ArcelorMittal Dofasco and pension issues

In 2011, ArcelorMittal had revenues of $94 billion and crude steel production of 91.9 million tonnes, representing approximately 6 per cent of world steel output. In the fiscal year ending June 2012, ArcelorMittal paid out 588 million dollars in dividends to its shareholders.
On December 14, 2012, 12,000 ArcelorMittal Dofasco workers and retirees got a letter from their employer asking them to consent to ArcelorMittal Dofasco paying the money it owes to their pension plan over 10 years instead of five. If they don’t take the step of mailing in a ‘no’ vote before the end of January, they are deemed to be voting yes.
All those retirees that head south in mid-December for the winter and don’t get their mail forwarded will be deemed to be voting ‘yes’.
If more than a third of those 12,000 people vote no, ArcelorMittal can’t take advantage of the government program that would allow them to pay over 10 years something they would otherwise have to pay over five. By rights the employer should have planned better and never had a deficiency in the first place.
The letter to the members doesn’t really explain why ArcelorMittal Dofasco feels it needs this reprieve on its debt. It does try to assure those 12,000 people that paying this money that it owes over the longer period of time would only have a detrimental effect on their pension cheque if the pension plan were to be wound up within that 10 years before all the money was paid.
Let’s put that into a clear translation. If ArcelorMittal Dofasco were to go bankrupt in the next 10 years, and all the money had not been paid that it owes, the pensioners are going to get in line with all the other creditors and hope for the best. They wouldn’t lose everything but they could very well lose something.
The Ontario government introduced a program allowing companies to seek this concession from the pension plan members in recognition of the fact that returns on investments that fund the pension plan in 2011 were very poor.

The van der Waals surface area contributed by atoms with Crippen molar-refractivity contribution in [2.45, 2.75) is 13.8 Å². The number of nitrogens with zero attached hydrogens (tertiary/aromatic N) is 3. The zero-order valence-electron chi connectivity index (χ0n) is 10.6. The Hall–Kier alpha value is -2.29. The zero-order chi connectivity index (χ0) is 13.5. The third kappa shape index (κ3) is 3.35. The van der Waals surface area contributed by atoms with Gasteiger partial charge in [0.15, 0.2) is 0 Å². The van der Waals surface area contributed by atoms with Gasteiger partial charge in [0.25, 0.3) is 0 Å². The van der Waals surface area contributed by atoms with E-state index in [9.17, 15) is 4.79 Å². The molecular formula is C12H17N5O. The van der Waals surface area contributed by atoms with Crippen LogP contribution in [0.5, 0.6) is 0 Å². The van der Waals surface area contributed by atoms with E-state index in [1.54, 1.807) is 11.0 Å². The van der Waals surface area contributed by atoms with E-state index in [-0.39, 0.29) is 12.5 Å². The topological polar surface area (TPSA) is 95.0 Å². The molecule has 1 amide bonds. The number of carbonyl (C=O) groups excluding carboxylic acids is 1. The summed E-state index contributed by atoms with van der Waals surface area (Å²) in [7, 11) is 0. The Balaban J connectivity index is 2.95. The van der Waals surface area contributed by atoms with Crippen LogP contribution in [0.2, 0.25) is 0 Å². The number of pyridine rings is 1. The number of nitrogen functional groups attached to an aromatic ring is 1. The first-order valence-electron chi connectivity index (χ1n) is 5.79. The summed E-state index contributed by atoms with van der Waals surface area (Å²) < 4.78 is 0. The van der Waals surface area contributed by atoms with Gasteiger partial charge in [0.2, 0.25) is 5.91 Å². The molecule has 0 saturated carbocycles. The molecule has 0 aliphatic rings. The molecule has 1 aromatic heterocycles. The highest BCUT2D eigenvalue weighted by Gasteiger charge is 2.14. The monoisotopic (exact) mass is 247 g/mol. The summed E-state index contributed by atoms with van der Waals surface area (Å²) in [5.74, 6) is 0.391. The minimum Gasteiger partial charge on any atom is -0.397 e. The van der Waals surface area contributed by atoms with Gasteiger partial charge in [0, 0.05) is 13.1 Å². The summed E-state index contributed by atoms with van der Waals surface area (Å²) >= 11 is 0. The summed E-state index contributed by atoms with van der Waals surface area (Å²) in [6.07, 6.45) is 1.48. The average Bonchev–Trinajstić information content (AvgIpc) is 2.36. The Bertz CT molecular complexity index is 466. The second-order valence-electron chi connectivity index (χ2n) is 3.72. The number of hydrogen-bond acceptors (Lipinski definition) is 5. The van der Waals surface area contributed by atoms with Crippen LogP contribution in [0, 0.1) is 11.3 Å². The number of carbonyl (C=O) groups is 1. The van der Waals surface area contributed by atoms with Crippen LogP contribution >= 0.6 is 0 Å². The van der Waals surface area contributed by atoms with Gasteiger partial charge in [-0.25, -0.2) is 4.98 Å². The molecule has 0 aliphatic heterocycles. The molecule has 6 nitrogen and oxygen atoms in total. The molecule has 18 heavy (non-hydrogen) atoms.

The letter to the pension members does not indicate that the employers hat met some financial need test. The fact is that it will help the employer with its cash flow and theoretically, help strengthen its business.
But to be the devil’s advocate, why should dividend cheques be going out to shareholders when the workers’ pensions are underfunded?
A pension is not some sort of gift from the gods. When somebody goes to work with an employer who offers a pension plan it is part of what they are being paid to show up and work every day. If you do that for 30 years or more, then every day you go into work you are earning entitlements from that pension plan. They are yours. You own them. The employer has a legal obligation to make sure that their part of the funding is in place regardless of market conditions. That’s the deal. That’s why you kept going to work decade after decade.
It would be fair for members to argue that if the employer failed to give itself a cushion so that market conditions wouldn’t put it significantly behind in its payments to the pension plan, that’s their problem. Don’t we all understand that about our money management? If you are relying on investments and interest payments for your income, you have to know it’s not guaranteed. It can go up and it can go down.
Ultimately, the question is whether it is appropriate to ask workers and retirees to accept any amount of vulnerability with respect to their pension entitlements when a company is paying out dividends and has apparently decided to put other debts ahead of the workers’ pension plan?
To be fair, ArcelorMittal Dofasco, from all reports, appears to be holding its own and doing well. The chance of them seeking insolvency protection from the courts or threatening bankruptcy is pretty slim. Or is that what we said about Stelco?
As published in the Hamilton Spectator, January 7, 2012
Ed Canning
Ed Canning
P: 905.572.5809